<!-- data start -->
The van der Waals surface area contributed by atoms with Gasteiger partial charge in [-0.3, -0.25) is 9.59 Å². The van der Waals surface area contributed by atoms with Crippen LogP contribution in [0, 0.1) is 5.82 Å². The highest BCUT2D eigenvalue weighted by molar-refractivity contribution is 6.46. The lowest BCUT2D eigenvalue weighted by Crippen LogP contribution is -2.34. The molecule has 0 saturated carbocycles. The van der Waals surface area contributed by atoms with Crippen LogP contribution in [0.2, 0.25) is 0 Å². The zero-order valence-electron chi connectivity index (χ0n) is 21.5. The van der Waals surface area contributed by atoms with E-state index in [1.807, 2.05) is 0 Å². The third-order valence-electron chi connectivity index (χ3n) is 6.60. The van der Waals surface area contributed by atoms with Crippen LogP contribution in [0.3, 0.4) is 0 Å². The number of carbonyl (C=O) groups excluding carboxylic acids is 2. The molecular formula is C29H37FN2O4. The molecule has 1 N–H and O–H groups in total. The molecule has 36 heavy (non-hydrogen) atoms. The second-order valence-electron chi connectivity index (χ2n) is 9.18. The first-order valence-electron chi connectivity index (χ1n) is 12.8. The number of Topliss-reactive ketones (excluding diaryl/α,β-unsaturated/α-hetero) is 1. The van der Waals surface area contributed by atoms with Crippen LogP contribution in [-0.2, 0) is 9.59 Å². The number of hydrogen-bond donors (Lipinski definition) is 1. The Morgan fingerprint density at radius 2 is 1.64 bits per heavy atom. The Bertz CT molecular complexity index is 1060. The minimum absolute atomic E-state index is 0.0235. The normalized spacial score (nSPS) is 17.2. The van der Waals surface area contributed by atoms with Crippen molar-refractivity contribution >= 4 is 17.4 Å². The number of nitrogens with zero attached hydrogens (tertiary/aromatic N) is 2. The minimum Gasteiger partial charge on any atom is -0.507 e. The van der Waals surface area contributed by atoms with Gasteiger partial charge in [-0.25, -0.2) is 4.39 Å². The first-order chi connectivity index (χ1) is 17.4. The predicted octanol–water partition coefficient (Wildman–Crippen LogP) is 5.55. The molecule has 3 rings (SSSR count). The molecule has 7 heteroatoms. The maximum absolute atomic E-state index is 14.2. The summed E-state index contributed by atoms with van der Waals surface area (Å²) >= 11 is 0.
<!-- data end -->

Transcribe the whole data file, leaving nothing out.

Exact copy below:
The van der Waals surface area contributed by atoms with Gasteiger partial charge in [-0.3, -0.25) is 9.59 Å². The van der Waals surface area contributed by atoms with Crippen LogP contribution in [0, 0.1) is 5.82 Å². The highest BCUT2D eigenvalue weighted by molar-refractivity contribution is 6.46. The lowest BCUT2D eigenvalue weighted by Crippen LogP contribution is -2.34. The molecule has 0 saturated carbocycles. The van der Waals surface area contributed by atoms with Crippen LogP contribution in [0.2, 0.25) is 0 Å². The zero-order valence-electron chi connectivity index (χ0n) is 21.5. The van der Waals surface area contributed by atoms with E-state index in [1.807, 2.05) is 0 Å². The third-order valence-electron chi connectivity index (χ3n) is 6.60. The van der Waals surface area contributed by atoms with Crippen LogP contribution in [0.3, 0.4) is 0 Å². The number of carbonyl (C=O) groups excluding carboxylic acids is 2. The molecular formula is C29H37FN2O4. The molecule has 1 N–H and O–H groups in total. The molecule has 36 heavy (non-hydrogen) atoms. The second-order valence-electron chi connectivity index (χ2n) is 9.18. The first-order valence-electron chi connectivity index (χ1n) is 12.8. The number of Topliss-reactive ketones (excluding diaryl/α,β-unsaturated/α-hetero) is 1. The van der Waals surface area contributed by atoms with Crippen LogP contribution in [-0.2, 0) is 9.59 Å². The number of hydrogen-bond donors (Lipinski definition) is 1. The Morgan fingerprint density at radius 2 is 1.64 bits per heavy atom. The Bertz CT molecular complexity index is 1060. The minimum absolute atomic E-state index is 0.0235. The normalized spacial score (nSPS) is 17.2. The van der Waals surface area contributed by atoms with Crippen molar-refractivity contribution >= 4 is 17.4 Å². The number of nitrogens with zero attached hydrogens (tertiary/aromatic N) is 2. The minimum Gasteiger partial charge on any atom is -0.507 e. The van der Waals surface area contributed by atoms with Gasteiger partial charge in [-0.25, -0.2) is 4.39 Å². The first-order chi connectivity index (χ1) is 17.4. The predicted octanol–water partition coefficient (Wildman–Crippen LogP) is 5.55. The molecule has 3 rings (SSSR count). The molecule has 7 heteroatoms. The maximum absolute atomic E-state index is 14.2. The summed E-state index contributed by atoms with van der Waals surface area (Å²) >= 11 is 0.